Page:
Kronos’s violins create tension by slowly sawing back and forth in monotonous unity, then swiftly bunching together in a howl to create surprise while a cello screeches out a bruising moan. If ever music could be said to be haunting, this is it. It’s now impossible to imagine the film without it.
Typical of the workaholic Glass, though, the process didn’t end with the recording. He’s taking Kronos, his score and the film on the road for live shows, including Roy Thomson Hall Tuesday. The players will perform live as the film screens, just like in the old days of silent movies.
And should proof be needed that the 63-year-old composer can cut to the heart of a contemporary audience, Glass confirms with a chuckle that presentations of Dracula have been pulling in goths.
“They do turn up,” he laughs softly. “We’ll be in concert and we can look out and see them. Not so much in Europe but in North America, for sure. I can only imagine what our Halloween show will be like.
“The thing about the original film is that it looked unfinished, like there were a lot of loose ends. It was very awkward and it ends so abruptly. When you look at the original, most people don’t seem to know when the film is over. So I knew I had some work to do. For instance, I added a piece of music at the end that gave it a feeling of completion.
“The Tchaikovsky and the Wagner in the original, I’m convinced, were completely random. It could have been anything. I mean, Swan Lake for the titles? The film’s music editor, if there was one, just added it. I doubt the director said, ‘I want this music here.’ So I didn’t use the original music as a point of reference at all.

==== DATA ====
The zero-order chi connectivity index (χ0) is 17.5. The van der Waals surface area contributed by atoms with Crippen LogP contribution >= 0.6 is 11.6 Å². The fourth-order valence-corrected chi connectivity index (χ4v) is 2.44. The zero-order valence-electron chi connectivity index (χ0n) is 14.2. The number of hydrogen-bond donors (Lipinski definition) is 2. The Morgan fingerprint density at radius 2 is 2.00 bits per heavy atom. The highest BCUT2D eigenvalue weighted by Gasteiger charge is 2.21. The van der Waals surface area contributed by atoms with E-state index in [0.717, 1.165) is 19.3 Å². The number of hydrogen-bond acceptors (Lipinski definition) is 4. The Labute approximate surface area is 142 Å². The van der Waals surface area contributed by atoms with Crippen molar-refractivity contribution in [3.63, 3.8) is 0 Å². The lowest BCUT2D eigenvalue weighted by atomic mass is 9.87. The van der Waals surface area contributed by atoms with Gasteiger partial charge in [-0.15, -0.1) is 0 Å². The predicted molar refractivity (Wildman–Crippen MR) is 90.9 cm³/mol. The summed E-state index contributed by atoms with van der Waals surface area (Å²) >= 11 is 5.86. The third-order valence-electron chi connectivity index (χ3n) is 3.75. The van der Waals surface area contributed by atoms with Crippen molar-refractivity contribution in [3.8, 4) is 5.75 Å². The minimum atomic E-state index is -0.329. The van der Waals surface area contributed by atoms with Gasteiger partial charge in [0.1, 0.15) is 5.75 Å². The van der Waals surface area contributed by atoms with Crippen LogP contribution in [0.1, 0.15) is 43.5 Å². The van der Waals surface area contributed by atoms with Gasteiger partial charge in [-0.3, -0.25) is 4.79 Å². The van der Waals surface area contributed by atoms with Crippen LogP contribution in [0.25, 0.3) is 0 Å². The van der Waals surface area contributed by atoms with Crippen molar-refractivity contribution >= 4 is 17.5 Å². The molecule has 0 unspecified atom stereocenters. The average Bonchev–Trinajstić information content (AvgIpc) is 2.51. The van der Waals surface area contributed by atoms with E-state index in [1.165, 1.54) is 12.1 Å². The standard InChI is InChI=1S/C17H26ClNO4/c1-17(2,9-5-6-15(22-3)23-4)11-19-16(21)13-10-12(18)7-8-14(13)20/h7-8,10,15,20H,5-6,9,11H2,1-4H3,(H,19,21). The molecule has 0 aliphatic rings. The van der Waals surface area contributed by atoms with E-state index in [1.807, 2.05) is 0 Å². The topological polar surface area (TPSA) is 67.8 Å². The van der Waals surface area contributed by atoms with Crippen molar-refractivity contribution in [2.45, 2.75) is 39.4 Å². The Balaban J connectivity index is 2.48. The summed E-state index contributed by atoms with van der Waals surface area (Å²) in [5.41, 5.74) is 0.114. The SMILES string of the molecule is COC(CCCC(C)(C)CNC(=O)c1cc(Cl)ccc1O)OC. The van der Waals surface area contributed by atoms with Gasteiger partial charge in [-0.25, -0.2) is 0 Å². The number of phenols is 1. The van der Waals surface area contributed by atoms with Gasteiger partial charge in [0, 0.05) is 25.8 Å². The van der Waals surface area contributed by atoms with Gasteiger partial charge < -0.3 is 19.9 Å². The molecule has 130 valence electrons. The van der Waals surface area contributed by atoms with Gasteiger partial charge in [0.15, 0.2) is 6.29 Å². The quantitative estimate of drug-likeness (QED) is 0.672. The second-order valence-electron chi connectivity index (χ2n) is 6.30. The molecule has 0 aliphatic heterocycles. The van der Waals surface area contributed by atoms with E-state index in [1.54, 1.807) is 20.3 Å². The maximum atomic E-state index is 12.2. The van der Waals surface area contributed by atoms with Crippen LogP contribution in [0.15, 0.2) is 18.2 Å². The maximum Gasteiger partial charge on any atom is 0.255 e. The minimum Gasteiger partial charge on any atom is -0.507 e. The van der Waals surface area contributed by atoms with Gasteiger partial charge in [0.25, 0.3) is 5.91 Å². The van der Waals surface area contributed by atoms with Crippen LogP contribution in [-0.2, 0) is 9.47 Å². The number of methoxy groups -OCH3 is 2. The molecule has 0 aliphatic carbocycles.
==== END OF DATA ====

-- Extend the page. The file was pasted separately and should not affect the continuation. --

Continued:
“Having said that, I see myself as an amateur film composer because I’ve done so few. Fortunately, I’ve done some very good films with very good directors, which perhaps gives the impression I’ve done more than I actually have.”
Glass’s wilfully self-deprecating remark is not as dubious as it sounds. After all, he disowned his entire catalogue after he’d been hired to transcribe the music of Ravi Shankar in Paris in the 60s, thereafter unearthing the sinewy joys of Eastern rhythms.
Then again, he claims he never gets up in the middle of the night to scribble down a melody or a musical idea. “There will always be other ideas, other melodies,” he says, picking up and putting down his glasses for the 100th time during our 40-minute chat.
He acknowledges that the Dracula project was unique for several reasons, not the least of which is that his involvement did not begin at ground zero, as is the case with brand new films he’s crafted music for. Plus, Dracula’s a bit of a classic and people are fussy about who gets to mess around with established things in the pop culture canon.
Still, Glass argues the soundtrack will enjoy an independent life after the hoopla relating to the film’s re-release and current tour dies down.
“Definitely,” Glass says, “and in fact, I plan to add it to my repertoire that I play with my ensemble. This was kind of a risky film for me to do because it’s a film that’s already well known. What do you do with a classic? You have to make it more of a classic.”